Slugain Quoichmountain bike

One of my friends from the Cairngorm Club had suffered knee injury like myself, so we were both heading out more regularly on bike, and revisiting routes previously done by myself as runs, now on 2 wheels. Today would be a revisit to one of my favourites Slugain and Quoich loop,

Dappled road past Invercauld
Heading up Glen Slugain

A visit to a secret place to show my friend who had never seen it was soon joined by walkers we had passed, I’m not sure it’s much of a secret any more.

Eagle of the secret place. Cable holds the roof down
Roof was refurbished in recent years
Beinn a Bhuird with a few fragments of snow remaining

Looking towards Beinn a Bhuird, a few scattered fragments of snow resisted the blaze higher up. This area is apparently know as “The Laird’s Tablecloth” and used to retain snow throughout the year, there being a prophesy that the Farquharsons would retain Invercauld estate until it didn’t. This is unfortunately not yet realised, it’s vast areas remaining locked in Victorian landscape brutality, but one can hope that as environmental degradation becomes less acceptable it can join the small but growing band of Aberdeenshire estates heading towards a less harmful strategy of land management.

The Laird’s tablecloth
Down to the ford

We forded the Quoich easily and stopped for a break. Behind a large boulder there was a pile of unburied excrement and tissues: those believers in ‘magical clean water’ should realise that there’s more mess than ever with the pandemic spilling outdoor-uneducated masses further into the wilds.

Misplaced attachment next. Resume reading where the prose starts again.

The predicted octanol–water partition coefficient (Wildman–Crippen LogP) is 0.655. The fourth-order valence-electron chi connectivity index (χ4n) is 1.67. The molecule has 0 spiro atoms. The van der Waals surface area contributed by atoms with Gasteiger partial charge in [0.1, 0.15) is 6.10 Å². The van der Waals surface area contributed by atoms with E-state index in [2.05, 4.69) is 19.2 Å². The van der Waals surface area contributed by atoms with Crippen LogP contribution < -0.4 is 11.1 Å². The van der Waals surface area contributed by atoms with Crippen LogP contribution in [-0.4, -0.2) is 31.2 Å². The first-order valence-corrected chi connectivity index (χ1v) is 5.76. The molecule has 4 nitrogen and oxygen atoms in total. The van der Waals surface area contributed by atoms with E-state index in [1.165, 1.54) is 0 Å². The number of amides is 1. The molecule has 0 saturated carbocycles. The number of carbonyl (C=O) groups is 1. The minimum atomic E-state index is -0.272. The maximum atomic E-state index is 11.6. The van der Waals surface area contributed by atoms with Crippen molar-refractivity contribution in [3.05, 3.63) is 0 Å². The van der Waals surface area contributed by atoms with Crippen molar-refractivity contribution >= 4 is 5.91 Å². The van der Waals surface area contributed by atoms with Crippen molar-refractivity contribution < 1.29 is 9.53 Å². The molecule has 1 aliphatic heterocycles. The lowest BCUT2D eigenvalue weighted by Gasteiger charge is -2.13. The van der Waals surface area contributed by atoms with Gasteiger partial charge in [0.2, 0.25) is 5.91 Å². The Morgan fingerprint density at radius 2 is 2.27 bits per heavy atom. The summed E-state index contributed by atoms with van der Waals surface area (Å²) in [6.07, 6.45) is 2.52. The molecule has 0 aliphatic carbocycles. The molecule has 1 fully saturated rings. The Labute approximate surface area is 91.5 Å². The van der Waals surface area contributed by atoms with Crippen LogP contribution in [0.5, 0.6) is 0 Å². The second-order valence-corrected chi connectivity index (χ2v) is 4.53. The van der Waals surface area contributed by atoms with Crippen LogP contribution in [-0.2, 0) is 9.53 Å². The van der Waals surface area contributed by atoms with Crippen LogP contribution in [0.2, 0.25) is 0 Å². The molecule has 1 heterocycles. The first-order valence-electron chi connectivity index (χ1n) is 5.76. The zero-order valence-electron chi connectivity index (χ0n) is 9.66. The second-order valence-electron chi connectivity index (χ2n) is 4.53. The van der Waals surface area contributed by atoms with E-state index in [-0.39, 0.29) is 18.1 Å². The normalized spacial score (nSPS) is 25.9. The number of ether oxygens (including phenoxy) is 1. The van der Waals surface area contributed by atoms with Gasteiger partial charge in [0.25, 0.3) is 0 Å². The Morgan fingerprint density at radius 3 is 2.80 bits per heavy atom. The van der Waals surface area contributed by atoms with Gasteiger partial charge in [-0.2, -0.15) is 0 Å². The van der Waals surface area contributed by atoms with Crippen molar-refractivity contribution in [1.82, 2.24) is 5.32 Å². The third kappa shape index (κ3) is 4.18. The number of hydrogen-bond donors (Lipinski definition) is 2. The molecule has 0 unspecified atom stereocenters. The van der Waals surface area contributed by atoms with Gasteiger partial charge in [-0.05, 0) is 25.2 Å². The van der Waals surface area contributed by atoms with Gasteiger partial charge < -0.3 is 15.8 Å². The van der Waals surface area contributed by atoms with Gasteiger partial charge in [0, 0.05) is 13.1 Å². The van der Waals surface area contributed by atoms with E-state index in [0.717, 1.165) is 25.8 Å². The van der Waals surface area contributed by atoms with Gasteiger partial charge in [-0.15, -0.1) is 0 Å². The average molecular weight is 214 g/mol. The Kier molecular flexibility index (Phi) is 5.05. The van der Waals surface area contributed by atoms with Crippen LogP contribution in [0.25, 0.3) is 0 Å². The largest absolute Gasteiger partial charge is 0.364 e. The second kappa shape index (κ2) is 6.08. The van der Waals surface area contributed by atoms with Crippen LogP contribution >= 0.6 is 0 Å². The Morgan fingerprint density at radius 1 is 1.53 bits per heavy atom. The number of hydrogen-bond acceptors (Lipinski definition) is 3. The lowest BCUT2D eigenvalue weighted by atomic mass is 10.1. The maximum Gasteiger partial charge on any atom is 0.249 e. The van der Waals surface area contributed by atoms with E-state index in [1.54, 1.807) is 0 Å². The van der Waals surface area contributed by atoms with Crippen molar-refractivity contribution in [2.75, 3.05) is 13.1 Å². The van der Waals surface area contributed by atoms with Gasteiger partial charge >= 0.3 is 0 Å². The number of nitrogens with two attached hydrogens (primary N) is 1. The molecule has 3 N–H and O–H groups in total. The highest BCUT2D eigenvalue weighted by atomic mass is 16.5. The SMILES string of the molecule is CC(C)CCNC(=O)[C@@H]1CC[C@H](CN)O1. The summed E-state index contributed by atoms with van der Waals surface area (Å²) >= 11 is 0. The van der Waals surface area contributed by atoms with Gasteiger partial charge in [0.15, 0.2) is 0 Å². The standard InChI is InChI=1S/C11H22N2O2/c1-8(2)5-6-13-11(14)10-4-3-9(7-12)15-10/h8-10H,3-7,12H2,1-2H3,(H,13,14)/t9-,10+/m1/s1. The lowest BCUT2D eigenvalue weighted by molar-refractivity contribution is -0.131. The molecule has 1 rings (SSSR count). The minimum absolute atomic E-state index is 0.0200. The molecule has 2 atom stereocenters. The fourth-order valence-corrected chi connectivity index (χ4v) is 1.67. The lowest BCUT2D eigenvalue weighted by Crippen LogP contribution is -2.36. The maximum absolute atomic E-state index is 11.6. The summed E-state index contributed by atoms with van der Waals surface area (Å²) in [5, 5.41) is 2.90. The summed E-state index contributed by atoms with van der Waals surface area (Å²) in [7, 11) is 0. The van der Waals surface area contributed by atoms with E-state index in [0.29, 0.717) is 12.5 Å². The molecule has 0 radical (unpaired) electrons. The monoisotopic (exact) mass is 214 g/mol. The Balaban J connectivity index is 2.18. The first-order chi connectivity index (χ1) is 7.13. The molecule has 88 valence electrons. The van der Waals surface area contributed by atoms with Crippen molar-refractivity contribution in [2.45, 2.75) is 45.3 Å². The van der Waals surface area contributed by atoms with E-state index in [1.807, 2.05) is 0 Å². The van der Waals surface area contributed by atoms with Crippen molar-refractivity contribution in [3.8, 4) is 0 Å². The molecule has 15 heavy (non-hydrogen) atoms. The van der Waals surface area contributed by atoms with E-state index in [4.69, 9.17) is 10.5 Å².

Across the ford

The track heading down the riverside is a lush and scenic, pine-needly rollercoaster, sweet on 2-wheels. A brief interlude to chat with some hikers, a frog in a puddle on the trail duly moved aside, some small fords then the very wide ford across the Allt Dubh Ghlinne was unusually ridden across.

Swishing through Beacan Wood
Wide ford managed with no wading
Regeneration along the track
Classic Quoich view

Heading down the landrover tracks of Glen Quoich, we ascended a new section that’s been built – it climbs up the hillside far from the river, safe from erosion, but apart from being a stiff climb, it’s a wide bright scar of loose rubble. It’ll take many years to ‘bed in’, it seems unduly road like for the conservation-minded Mar Lodge, though I notice further up the glen a pile of logs thinned from the nearby forest, perhaps they’re providing access to remove them.

Steep and loose
Further downstream

We made our way to Linn of Quoich for a break, it was busy with other bikers who were finishing a trip with a paddle. We inspected the nearby cottage – you can see inside at the back, doesn’t look like much left inside.

You can see the gap at the side of the punchbowl – you can enter it and swim out.
Paddlers having left, scenic bike shot opportunity
Classic Linn of Quoich view with the Punchbowl
Queen Victoria’s Tea room
Innards of the tea room

We headed east to get back to the start – meeting an unfortunate chap pushing his mtb, who’d broken his gears far back in the mountains and had been pushing for hours.

The track past Allanmore

Returning to Invercauld, we decided on a detour to add a bit extra to the day, first to the ‘fog house’ and then along a track winding higher around Craig Leek that I’d never been to before. I should have paid a bit more attention to the map contours – a relentless grind up soft grassy trails in the stillness and steaming heat of the forest.

Heading slowly upwards
Welcome rest break to investigate a lime kiln
View from top
Fog house from 19th century or earlier
A fine spot for a break

The track rounded Craggan Rour, and being cut steeply into the hillside it provided great views of the Dee, and further on the crags of Craig Leek’s east face and the wide spaces of the Felagie Burn glen, it proving a scenic diversion worthwhile of the effort, to end the day.

Trail winding past an old gate around Craggan Rour
View across to The Stuic
Valley view
East face of Craig Leek
Lochnagar and The Stuic

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